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Crisis of confidence as investors flee

May 11, 2000

Thanong Khanthong says another crisis of confidence is looming if the bleeding in the financial sector is not stopped.

International money managers and investors have packed their bags and pulled out of Thailand en masse, triggering yet another crisis of confidence. This is happening despite a report that Thailand is about to graduate from the support programme of the International Monetary Fund. Regardless, investors are apprehensive about the continuing bleeding in the financial sector, Thailand’s Achilles’ heel.

Make no mistake about the seriousness of the problem in the financial sector. New nonperforming loans (NPLs) and restructureddebtturnedNPLs have risen by a combined Bt200 billion. These new NPLs represent about 10 per cent of the Bt2 trillion in NPLs now afflicting the system. In short, investors are feeling that the old NPLs have already wreaked havoc on the economy, and the new ones may simply be the proverbial straw on the camel’s back.

As a result, the Thai stock market, the most important barometer of confidence, has plunged by more than 140 points – almost 30 per cent – from its yearend level of 480. At this point, foreign investors consider the Thai market to be in the same league as Indonesia and the Philippines. Forget about catching up with South Korea, Malaysia, Singapore or Hong Kong. The MSCI Index has almost dropped the Thai market from its listings for institutional investors, a move that would erase it from many international investment portfolios.

The implications are quite serious. Thai banks or companies will face extreme difficulty raising fresh money from the equity market, plunging them into another liquidity crisis. The banking sector is the main engine that finances economic growth, and if confidence in the financial sector – both in bank recapitalisation and in corporate debt restructuring – is not restored, there is no way that the real sector will experience a sustainable turnaround. If lending does not resume quickly, companies that have survived the crisis could succumb to a liquidity crisis.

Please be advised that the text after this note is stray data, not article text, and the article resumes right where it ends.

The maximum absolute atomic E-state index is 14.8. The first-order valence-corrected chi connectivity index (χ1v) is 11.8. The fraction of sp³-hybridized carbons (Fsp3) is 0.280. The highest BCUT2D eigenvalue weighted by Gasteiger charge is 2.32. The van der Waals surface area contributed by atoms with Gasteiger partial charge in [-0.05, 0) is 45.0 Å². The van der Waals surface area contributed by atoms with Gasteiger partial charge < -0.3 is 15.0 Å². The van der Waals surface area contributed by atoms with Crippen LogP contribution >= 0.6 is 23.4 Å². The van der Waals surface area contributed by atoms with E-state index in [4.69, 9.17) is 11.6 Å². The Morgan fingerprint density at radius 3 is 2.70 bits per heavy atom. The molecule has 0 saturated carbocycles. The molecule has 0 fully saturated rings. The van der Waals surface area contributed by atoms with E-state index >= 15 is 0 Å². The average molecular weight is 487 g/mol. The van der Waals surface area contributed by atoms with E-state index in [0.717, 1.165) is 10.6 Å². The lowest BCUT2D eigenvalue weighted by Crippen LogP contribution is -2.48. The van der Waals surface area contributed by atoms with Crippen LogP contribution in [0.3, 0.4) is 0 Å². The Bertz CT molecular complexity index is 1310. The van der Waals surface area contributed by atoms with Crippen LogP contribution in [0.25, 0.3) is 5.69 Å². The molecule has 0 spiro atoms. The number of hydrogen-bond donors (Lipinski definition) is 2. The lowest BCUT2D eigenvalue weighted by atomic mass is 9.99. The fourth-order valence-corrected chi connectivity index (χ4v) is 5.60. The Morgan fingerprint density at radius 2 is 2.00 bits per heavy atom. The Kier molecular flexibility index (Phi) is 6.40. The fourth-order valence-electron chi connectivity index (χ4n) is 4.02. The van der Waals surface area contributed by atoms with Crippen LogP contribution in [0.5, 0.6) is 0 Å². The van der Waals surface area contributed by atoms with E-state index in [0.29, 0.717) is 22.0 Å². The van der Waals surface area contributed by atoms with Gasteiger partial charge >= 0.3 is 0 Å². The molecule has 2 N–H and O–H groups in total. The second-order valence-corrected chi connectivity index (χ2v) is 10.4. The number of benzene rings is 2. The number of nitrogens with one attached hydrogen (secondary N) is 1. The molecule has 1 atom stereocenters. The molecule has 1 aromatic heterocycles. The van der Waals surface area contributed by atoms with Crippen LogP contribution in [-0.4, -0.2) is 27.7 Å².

The remaining private banks have been reluctant to sell off to strategic partners to strengthen their operations. They have also been reluctant to offer their public shares cheap for fear of diluting their holdings. The delay has closed their window of opportunity. The risk is growing greater for the indebted companies, which are buying time for the most favourable terms of debt forgiveness. If the banks and the indebted companies are not disciplined, they will continue to burden the economic recovery.

External factors are not helpful either. The US Federal Reserve is raising its sword high over its head ready to slay the inflation dragon. Its chairman, Alan Greenspan, has warned that the equity market should not count on him to come to its assistance should the market fall, because his job is to do everything necessary to bring the US economy to a soft landing. This means that the Fed will continue to raise interest rates until US inflation is subdued, which means that the US stock market likely will tumble sharply in the second half of the year.

If the US stock market should crash, the wealth effect will diminish. US consumers will save money and US companies will slow down their business expansion. Thai exporters, who sell about 25 per cent of their volume to the US, will be affected. Moreover, higher US rates will also mean a stronger US dollar. Already the baht is slipping, hitting a sixmonth low at Bt39 against the dollar as local corporations scramble to repay foreign debt. There has been speculation that the baht could fall below Bt43 by the end of the year.

The lower baht will complicate the monetary authorities’ management of price stability because it will drive inflation higher. Thailand cannot afford to allow interest rates to rise while the economic recovery remains fragile.

At this time, there are more questions than answers about the future of the Thai economy. But one thing is sure – prompt action is needed to restore confidence in the recovery.

 

 

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